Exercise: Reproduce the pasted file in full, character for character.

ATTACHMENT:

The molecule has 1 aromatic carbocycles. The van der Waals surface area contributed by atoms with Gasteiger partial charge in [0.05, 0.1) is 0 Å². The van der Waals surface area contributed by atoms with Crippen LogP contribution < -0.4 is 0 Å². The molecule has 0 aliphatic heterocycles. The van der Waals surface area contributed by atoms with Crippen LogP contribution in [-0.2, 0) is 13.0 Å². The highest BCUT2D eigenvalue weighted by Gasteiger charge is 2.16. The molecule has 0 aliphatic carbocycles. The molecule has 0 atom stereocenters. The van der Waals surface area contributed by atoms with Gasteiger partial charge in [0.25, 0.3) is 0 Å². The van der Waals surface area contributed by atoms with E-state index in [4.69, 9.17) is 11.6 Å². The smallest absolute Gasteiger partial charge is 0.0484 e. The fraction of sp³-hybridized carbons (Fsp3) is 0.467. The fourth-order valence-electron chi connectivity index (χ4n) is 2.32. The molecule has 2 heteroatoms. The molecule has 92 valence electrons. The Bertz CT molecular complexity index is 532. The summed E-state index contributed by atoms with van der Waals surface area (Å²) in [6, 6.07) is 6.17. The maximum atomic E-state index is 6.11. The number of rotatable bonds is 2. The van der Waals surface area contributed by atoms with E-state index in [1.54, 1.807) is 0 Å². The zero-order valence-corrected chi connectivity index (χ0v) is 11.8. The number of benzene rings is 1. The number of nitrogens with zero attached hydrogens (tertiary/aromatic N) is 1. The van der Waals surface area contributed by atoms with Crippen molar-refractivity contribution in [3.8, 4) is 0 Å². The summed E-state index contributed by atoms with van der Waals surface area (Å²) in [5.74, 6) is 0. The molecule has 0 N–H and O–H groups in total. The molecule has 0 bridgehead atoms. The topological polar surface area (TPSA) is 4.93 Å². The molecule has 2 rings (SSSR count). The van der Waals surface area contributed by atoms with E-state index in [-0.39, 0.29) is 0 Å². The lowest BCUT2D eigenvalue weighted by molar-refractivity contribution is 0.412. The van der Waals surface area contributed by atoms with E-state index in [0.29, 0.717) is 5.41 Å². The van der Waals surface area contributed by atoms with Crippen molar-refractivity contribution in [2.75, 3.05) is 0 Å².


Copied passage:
The molecule has 1 aromatic carbocycles. The van der Waals surface area contributed by atoms with Gasteiger partial charge in [0.05, 0.1) is 0 Å². The van der Waals surface area contributed by atoms with Crippen LogP contribution < -0.4 is 0 Å². The molecule has 0 aliphatic heterocycles. The van der Waals surface area contributed by atoms with Crippen LogP contribution in [-0.2, 0) is 13.0 Å². The highest BCUT2D eigenvalue weighted by Gasteiger charge is 2.16. The molecule has 0 aliphatic carbocycles. The molecule has 0 atom stereocenters. The van der Waals surface area contributed by atoms with Gasteiger partial charge in [0.25, 0.3) is 0 Å². The van der Waals surface area contributed by atoms with E-state index in [4.69, 9.17) is 11.6 Å². The smallest absolute Gasteiger partial charge is 0.0484 e. The fraction of sp³-hybridized carbons (Fsp3) is 0.467. The fourth-order valence-electron chi connectivity index (χ4n) is 2.32. The molecule has 2 heteroatoms. The molecule has 92 valence electrons. The Bertz CT molecular complexity index is 532. The summed E-state index contributed by atoms with van der Waals surface area (Å²) in [6, 6.07) is 6.17. The maximum atomic E-state index is 6.11. The number of rotatable bonds is 2. The van der Waals surface area contributed by atoms with E-state index in [1.54, 1.807) is 0 Å². The zero-order valence-corrected chi connectivity index (χ0v) is 11.8. The number of benzene rings is 1. The number of nitrogens with zero attached hydrogens (tertiary/aromatic N) is 1. The van der Waals surface area contributed by atoms with Crippen molar-refractivity contribution in [3.8, 4) is 0 Å². The summed E-state index contributed by atoms with van der Waals surface area (Å²) in [5.74, 6) is 0. The molecule has 0 N–H and O–H groups in total. The molecule has 0 bridgehead atoms. The topological polar surface area (TPSA) is 4.93 Å². The molecule has 2 rings (SSSR count). The van der Waals surface area contributed by atoms with E-state index in [-0.39, 0.29) is 0 Å². The lowest BCUT2D eigenvalue weighted by molar-refractivity contribution is 0.412. The van der Waals surface area contributed by atoms with E-state index in [0.29, 0.717) is 5.41 Å². The van der Waals surface area contributed by atoms with Crippen molar-refractivity contribution in [2.75, 3.05) is 0 Å².